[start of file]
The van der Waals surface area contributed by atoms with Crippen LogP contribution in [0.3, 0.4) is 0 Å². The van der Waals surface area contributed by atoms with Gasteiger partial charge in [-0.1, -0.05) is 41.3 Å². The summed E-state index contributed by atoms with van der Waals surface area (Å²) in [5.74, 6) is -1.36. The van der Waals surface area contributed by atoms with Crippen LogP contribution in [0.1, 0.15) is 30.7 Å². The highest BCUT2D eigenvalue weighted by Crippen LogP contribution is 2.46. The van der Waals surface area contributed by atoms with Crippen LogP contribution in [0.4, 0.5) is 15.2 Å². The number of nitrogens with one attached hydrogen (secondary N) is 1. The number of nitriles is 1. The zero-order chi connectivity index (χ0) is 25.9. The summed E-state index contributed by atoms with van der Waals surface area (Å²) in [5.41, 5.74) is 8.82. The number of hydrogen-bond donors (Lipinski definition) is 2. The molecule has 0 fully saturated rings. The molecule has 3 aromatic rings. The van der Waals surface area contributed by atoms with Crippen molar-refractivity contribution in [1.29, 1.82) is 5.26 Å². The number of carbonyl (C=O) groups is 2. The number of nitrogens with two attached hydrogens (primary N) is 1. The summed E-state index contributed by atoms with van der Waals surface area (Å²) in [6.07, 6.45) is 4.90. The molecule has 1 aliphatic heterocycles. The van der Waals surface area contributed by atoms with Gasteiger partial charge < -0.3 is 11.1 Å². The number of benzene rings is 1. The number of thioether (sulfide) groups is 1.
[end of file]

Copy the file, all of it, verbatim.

The van der Waals surface area contributed by atoms with Crippen LogP contribution in [0.3, 0.4) is 0 Å². The van der Waals surface area contributed by atoms with Gasteiger partial charge in [-0.1, -0.05) is 41.3 Å². The summed E-state index contributed by atoms with van der Waals surface area (Å²) in [5.74, 6) is -1.36. The van der Waals surface area contributed by atoms with Crippen LogP contribution in [0.1, 0.15) is 30.7 Å². The highest BCUT2D eigenvalue weighted by Crippen LogP contribution is 2.46. The van der Waals surface area contributed by atoms with Crippen LogP contribution in [0.4, 0.5) is 15.2 Å². The number of nitrogens with one attached hydrogen (secondary N) is 1. The number of nitriles is 1. The zero-order chi connectivity index (χ0) is 25.9. The summed E-state index contributed by atoms with van der Waals surface area (Å²) in [5.41, 5.74) is 8.82. The number of hydrogen-bond donors (Lipinski definition) is 2. The molecule has 0 fully saturated rings. The molecule has 3 aromatic rings. The van der Waals surface area contributed by atoms with Crippen molar-refractivity contribution in [1.29, 1.82) is 5.26 Å². The number of carbonyl (C=O) groups is 2. The number of nitrogens with two attached hydrogens (primary N) is 1. The summed E-state index contributed by atoms with van der Waals surface area (Å²) in [6.07, 6.45) is 4.90. The molecule has 1 aliphatic heterocycles. The van der Waals surface area contributed by atoms with Gasteiger partial charge < -0.3 is 11.1 Å². The number of benzene rings is 1. The number of thioether (sulfide) groups is 1.